Farmer Focus Arable: Seth Pascoe’s potato tales of the unexpected

It seems that April snowstorms are the Canadian equivalent to Britain’s April showers. On four occasions last month and once in the first week of May, the countryside has been blanketed with snow. As you can imagine, regular snowfall is not conducive to potato seed cutting and planting.


Alongside the snowfall, we have also had an abundance of rainfall, which combined with snow-melt has left the land in a very wet condition. All the ditches are at full capacity and many parts of the farm are waterlogged. Admittedly the rainfall was welcomed with open arms elsewhere in the province. Across the prairies, soil moisture was depleted and dryland farmers were facing the prospect of seeding into record dry soils this spring.

Last year, we started irrigating on 12 May and most of the pivots on the farm had completed one or two rotations by the middle of May. This season I don’t anticipate any irrigation this month. We will still be ditching and channelling/pumping water off the land.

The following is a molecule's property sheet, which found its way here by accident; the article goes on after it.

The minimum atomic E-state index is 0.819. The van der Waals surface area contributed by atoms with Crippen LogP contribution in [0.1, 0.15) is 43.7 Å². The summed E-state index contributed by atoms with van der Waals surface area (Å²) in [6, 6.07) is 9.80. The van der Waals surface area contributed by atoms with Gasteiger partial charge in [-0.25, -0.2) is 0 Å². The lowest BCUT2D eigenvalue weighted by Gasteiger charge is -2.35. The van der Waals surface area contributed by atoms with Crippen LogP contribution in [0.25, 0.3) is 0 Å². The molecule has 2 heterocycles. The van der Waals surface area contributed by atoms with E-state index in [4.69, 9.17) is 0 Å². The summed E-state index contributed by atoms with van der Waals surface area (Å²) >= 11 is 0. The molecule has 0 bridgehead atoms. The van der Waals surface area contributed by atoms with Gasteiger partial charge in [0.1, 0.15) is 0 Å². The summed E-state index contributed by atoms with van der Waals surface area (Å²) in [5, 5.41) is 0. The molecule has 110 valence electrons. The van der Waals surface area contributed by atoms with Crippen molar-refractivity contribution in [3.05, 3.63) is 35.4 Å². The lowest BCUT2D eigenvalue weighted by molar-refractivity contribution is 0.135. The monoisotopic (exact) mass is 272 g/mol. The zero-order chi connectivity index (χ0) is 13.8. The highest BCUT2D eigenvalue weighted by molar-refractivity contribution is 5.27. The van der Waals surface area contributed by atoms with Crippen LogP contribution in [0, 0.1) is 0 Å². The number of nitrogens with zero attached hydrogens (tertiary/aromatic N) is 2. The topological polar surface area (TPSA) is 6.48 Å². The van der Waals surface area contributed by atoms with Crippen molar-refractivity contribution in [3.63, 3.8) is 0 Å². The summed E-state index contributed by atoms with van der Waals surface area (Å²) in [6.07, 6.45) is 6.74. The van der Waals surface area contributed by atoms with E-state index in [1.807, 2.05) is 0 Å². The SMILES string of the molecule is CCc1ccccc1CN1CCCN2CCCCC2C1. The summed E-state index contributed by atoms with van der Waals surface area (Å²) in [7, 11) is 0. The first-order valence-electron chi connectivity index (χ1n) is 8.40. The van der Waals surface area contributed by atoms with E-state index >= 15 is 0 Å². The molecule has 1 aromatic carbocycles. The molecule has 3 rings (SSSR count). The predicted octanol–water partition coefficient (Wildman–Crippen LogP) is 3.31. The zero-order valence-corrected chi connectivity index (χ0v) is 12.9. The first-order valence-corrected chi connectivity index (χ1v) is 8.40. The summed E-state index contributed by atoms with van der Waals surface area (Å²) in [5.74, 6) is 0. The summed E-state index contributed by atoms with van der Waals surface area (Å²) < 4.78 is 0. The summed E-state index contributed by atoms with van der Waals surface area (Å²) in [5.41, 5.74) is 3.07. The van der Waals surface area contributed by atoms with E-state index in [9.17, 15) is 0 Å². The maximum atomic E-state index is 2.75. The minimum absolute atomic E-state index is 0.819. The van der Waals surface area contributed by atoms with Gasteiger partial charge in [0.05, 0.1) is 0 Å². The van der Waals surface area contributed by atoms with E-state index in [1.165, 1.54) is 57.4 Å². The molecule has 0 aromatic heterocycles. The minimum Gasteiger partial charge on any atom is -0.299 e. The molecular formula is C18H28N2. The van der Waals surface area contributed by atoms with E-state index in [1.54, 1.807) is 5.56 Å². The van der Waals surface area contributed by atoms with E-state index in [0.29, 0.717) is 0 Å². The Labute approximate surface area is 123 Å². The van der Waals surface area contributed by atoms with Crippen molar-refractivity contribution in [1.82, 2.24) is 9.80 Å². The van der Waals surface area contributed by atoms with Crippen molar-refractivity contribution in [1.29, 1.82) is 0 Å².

The potatoes we managed to plant have had a difficult start in cool and moist soil conditions. However, while crop walking last week I was pleased to see that most seed pieces had started sprouting. I didn’t notice any signs of seed piece decay – a sign that the Senator (thiophanate-methyl) seed piece treatment has been doing its job.

Our contract reduction was not quite as severe as I mentioned in last month’s article. McCain has a grower matrix for each of their processing plants, recording individual grower performance. North Paddock Farms has consistently been one of the top-10 growers and in acknowledgement of this our contract reduction wasn’t as serious as we were expecting.

It’s a good job we chose to have the additional work lights on the new 8295 Deere. I plan to run the potato planter on extended hours to catch up once the weather changes for the better.

• To read more from Seth Pascoe click here or to read more from our arable farmer focus writers click here.

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